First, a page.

3 good habits & an approach

Simone Hughes
Make it Count
“3 Good Habits and an Approach” and you’re already a lawyer with better marketing, public relations, and business development skills — even better than a lot of career communicators!

3 good habits to adopt

1.    Ask ‘why’ incessantly.
2.    Remember it’s not about you.
3.    There’s usually no one answer — it depends on your discovery in 1 & 2.

Research — plan — implement — measure — evaluate — and do it better the next time.

I moonlighted as an adjunct professor for a Western New York university for eight years while leading marketing, business development, and public relations at a law firm by day. I knew if all my students took away from the semester were the above 3 good habits and approach they would be more successful than their peers.

Hi, I’m Simone and the goal of this new Canadian Lawyer column is to give lawyers not blessed with great marketing support practical and effective marketing, business development, and public relations tips from a practising and pragmatic communications professional so you can outperform your competition.

I will help you quickly understand what effective marketing, BD, and PR are and how to drive results in simple steps. This month’s column introduces you to a method of approaching any initiative — big or small.

1.    Ask ‘why’ incessantly

Simple question. Tough to answer. What is your vision, ultimate goal(s), and objective(s)?

To get those answers, the trick is to keep asking “why” over and over again until you can’t answer the question anymore. And be honest with yourself.

A classic example lawyers continually face is being nominated for a variety of legal and non-legal ranking directories and having to answer the frequent sales pitches to contribute photos, profiles, ads, and articles. A weak marketing solution is to make a quick decision either way — to participate or not participate. The stronger marketing solution is to investigate the directory to see if it’s established, credible, and unbiased, and then marry that information with what you want to achieve personally, and professionally.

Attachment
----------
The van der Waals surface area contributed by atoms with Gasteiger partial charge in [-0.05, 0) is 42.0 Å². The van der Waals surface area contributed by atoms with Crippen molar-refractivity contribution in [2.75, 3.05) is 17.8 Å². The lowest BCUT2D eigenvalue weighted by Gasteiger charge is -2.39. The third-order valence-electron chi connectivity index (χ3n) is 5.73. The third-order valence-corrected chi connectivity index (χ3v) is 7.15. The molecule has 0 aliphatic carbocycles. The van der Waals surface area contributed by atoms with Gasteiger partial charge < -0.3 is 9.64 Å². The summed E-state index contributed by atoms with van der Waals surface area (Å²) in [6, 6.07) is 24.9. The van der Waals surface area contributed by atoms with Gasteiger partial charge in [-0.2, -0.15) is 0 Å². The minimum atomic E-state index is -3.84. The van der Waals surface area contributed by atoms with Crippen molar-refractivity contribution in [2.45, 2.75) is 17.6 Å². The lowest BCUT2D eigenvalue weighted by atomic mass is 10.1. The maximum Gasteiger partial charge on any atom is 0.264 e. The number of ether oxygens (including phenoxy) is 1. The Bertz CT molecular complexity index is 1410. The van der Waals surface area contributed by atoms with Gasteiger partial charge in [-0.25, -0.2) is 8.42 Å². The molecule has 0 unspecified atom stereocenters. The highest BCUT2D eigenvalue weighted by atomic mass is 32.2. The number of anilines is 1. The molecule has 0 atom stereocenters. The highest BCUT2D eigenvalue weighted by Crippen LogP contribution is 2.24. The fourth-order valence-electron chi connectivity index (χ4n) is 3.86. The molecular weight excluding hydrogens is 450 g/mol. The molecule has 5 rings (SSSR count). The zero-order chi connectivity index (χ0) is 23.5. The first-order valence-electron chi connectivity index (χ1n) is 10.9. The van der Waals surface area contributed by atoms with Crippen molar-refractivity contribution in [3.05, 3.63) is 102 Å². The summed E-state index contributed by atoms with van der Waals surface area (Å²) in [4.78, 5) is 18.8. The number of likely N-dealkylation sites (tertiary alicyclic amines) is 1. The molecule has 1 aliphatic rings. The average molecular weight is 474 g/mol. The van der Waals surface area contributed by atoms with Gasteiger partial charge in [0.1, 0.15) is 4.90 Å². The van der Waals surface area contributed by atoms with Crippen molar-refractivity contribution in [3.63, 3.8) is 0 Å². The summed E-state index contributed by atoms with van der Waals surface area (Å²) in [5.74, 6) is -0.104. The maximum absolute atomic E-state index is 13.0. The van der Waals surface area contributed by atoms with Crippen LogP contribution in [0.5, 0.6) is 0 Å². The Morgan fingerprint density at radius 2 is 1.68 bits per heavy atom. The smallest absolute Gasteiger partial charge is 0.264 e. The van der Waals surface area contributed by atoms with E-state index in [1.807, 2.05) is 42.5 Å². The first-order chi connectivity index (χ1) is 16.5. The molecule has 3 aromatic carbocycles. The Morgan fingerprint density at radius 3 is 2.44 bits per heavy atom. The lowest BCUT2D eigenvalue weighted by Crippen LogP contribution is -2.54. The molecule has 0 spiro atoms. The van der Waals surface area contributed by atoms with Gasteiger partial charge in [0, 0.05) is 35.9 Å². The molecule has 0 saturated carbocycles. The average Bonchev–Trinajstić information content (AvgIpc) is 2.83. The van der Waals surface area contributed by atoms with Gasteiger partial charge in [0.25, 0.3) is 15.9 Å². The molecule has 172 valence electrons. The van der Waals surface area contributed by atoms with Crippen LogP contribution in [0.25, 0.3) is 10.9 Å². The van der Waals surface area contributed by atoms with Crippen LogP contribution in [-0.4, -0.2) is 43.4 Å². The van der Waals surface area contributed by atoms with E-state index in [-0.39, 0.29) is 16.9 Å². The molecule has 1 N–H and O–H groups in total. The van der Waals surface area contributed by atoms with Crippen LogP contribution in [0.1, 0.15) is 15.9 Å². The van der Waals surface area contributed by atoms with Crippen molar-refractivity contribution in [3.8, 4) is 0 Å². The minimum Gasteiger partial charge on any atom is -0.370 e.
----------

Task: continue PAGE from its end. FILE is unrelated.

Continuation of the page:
So, if the directory checks out, you then have to ask yourself why, among all of your other existing and potential marketing and PR actions, will this directory improve your profile-building and business-generating game plan? Will adding this new initiative into your existing business development efforts allow you to more quickly and efficiently achieve your vision, goals, and objectives? Ask yourself, why do I want to be in the directory and why should I spend the money and time to appear in this particular directory?

Taking a brief moment of time to ask yourself why can save you potential pain and produce better results.

2.    It’s not about you

The “Sell me this pen” scene in Scorcese’s recent movie, The Wolf of Wall Street, made me burst out laughing in a quiet, packed theatre the other day. Most of the people I’ve interviewed for marketing and BD roles over the years have had to undergo my “sell me something I found in the interview room” as a test of their foundational marketing skills.

A strong communicator identifies a client’s or prospect’s most urgent needs and then thinks of the benefits before rhyming off the features of the service or product being offered. I don’t hire people who haven’t learned this or don’t naturally understand this. If you’re a litigator, you probably have an easier time applying this concept because it’s the same skill you use to persuade judges and juries to find in your clients’ favour.